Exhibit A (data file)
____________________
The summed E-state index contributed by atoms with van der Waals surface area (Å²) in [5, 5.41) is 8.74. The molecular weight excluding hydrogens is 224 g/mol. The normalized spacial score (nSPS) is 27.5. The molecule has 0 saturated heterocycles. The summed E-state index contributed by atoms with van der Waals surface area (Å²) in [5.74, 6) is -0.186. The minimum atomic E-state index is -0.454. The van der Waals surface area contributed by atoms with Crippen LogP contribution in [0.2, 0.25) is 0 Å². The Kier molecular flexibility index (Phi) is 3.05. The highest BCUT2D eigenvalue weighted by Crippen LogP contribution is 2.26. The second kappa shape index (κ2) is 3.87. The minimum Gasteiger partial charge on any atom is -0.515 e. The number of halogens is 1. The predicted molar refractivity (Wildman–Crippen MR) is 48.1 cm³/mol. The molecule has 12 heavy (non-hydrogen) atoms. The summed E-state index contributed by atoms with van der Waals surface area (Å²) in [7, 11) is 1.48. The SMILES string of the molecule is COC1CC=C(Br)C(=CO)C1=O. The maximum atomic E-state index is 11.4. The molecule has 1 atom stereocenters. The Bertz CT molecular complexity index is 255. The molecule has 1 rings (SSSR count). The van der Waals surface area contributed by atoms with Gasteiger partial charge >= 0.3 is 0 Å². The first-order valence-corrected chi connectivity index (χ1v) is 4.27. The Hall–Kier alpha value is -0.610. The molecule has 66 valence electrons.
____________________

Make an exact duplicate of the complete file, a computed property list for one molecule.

The summed E-state index contributed by atoms with van der Waals surface area (Å²) in [5, 5.41) is 8.74. The molecular weight excluding hydrogens is 224 g/mol. The normalized spacial score (nSPS) is 27.5. The molecule has 0 saturated heterocycles. The summed E-state index contributed by atoms with van der Waals surface area (Å²) in [5.74, 6) is -0.186. The minimum atomic E-state index is -0.454. The van der Waals surface area contributed by atoms with Crippen LogP contribution in [0.2, 0.25) is 0 Å². The Kier molecular flexibility index (Phi) is 3.05. The highest BCUT2D eigenvalue weighted by Crippen LogP contribution is 2.26. The second kappa shape index (κ2) is 3.87. The minimum Gasteiger partial charge on any atom is -0.515 e. The number of halogens is 1. The predicted molar refractivity (Wildman–Crippen MR) is 48.1 cm³/mol. The molecule has 12 heavy (non-hydrogen) atoms. The summed E-state index contributed by atoms with van der Waals surface area (Å²) in [7, 11) is 1.48. The SMILES string of the molecule is COC1CC=C(Br)C(=CO)C1=O. The maximum atomic E-state index is 11.4. The molecule has 1 atom stereocenters. The Bertz CT molecular complexity index is 255. The molecule has 1 rings (SSSR count). The van der Waals surface area contributed by atoms with Gasteiger partial charge >= 0.3 is 0 Å². The first-order valence-corrected chi connectivity index (χ1v) is 4.27. The Hall–Kier alpha value is -0.610. The molecule has 66 valence electrons.